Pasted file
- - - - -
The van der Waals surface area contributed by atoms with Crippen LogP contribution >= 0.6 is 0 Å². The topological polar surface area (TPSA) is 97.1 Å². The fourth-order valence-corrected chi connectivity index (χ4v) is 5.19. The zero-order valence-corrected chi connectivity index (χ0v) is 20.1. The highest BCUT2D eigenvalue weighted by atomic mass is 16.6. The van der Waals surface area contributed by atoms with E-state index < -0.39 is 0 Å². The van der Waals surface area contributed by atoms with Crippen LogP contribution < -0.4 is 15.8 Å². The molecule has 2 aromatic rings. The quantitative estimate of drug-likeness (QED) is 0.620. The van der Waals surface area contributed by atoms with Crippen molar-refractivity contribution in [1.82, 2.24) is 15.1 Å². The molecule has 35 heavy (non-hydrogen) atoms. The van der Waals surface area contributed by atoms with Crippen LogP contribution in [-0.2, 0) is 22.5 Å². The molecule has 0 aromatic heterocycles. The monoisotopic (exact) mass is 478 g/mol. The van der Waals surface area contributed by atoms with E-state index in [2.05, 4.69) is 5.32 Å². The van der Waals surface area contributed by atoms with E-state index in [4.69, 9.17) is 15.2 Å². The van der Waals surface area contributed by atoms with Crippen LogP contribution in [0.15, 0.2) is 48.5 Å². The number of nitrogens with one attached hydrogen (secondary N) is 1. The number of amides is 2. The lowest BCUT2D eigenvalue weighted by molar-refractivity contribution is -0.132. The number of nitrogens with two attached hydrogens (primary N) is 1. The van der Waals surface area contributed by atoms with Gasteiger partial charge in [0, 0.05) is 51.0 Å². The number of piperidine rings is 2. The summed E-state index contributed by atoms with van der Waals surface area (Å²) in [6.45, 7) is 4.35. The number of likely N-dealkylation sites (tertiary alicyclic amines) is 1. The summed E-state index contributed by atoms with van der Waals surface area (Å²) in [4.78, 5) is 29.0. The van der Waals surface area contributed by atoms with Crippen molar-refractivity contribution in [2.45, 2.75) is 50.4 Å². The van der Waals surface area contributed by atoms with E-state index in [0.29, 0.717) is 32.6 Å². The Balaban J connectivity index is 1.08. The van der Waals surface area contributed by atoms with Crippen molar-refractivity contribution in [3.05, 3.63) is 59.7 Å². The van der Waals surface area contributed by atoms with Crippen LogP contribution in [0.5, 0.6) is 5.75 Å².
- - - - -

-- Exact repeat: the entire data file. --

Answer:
The van der Waals surface area contributed by atoms with Crippen LogP contribution >= 0.6 is 0 Å². The topological polar surface area (TPSA) is 97.1 Å². The fourth-order valence-corrected chi connectivity index (χ4v) is 5.19. The zero-order valence-corrected chi connectivity index (χ0v) is 20.1. The highest BCUT2D eigenvalue weighted by atomic mass is 16.6. The van der Waals surface area contributed by atoms with E-state index < -0.39 is 0 Å². The van der Waals surface area contributed by atoms with Crippen LogP contribution < -0.4 is 15.8 Å². The molecule has 2 aromatic rings. The quantitative estimate of drug-likeness (QED) is 0.620. The van der Waals surface area contributed by atoms with Crippen molar-refractivity contribution in [1.82, 2.24) is 15.1 Å². The molecule has 35 heavy (non-hydrogen) atoms. The van der Waals surface area contributed by atoms with Crippen LogP contribution in [-0.2, 0) is 22.5 Å². The molecule has 0 aromatic heterocycles. The monoisotopic (exact) mass is 478 g/mol. The van der Waals surface area contributed by atoms with E-state index in [2.05, 4.69) is 5.32 Å². The van der Waals surface area contributed by atoms with E-state index in [4.69, 9.17) is 15.2 Å². The van der Waals surface area contributed by atoms with Crippen LogP contribution in [0.15, 0.2) is 48.5 Å². The number of nitrogens with one attached hydrogen (secondary N) is 1. The number of amides is 2. The lowest BCUT2D eigenvalue weighted by molar-refractivity contribution is -0.132. The number of nitrogens with two attached hydrogens (primary N) is 1. The van der Waals surface area contributed by atoms with Gasteiger partial charge in [0, 0.05) is 51.0 Å². The number of piperidine rings is 2. The summed E-state index contributed by atoms with van der Waals surface area (Å²) in [6.45, 7) is 4.35. The number of likely N-dealkylation sites (tertiary alicyclic amines) is 1. The summed E-state index contributed by atoms with van der Waals surface area (Å²) in [4.78, 5) is 29.0. The van der Waals surface area contributed by atoms with Crippen molar-refractivity contribution in [2.45, 2.75) is 50.4 Å². The van der Waals surface area contributed by atoms with E-state index in [0.29, 0.717) is 32.6 Å². The Balaban J connectivity index is 1.08. The van der Waals surface area contributed by atoms with Crippen molar-refractivity contribution in [3.05, 3.63) is 59.7 Å². The van der Waals surface area contributed by atoms with Crippen LogP contribution in [0.5, 0.6) is 5.75 Å².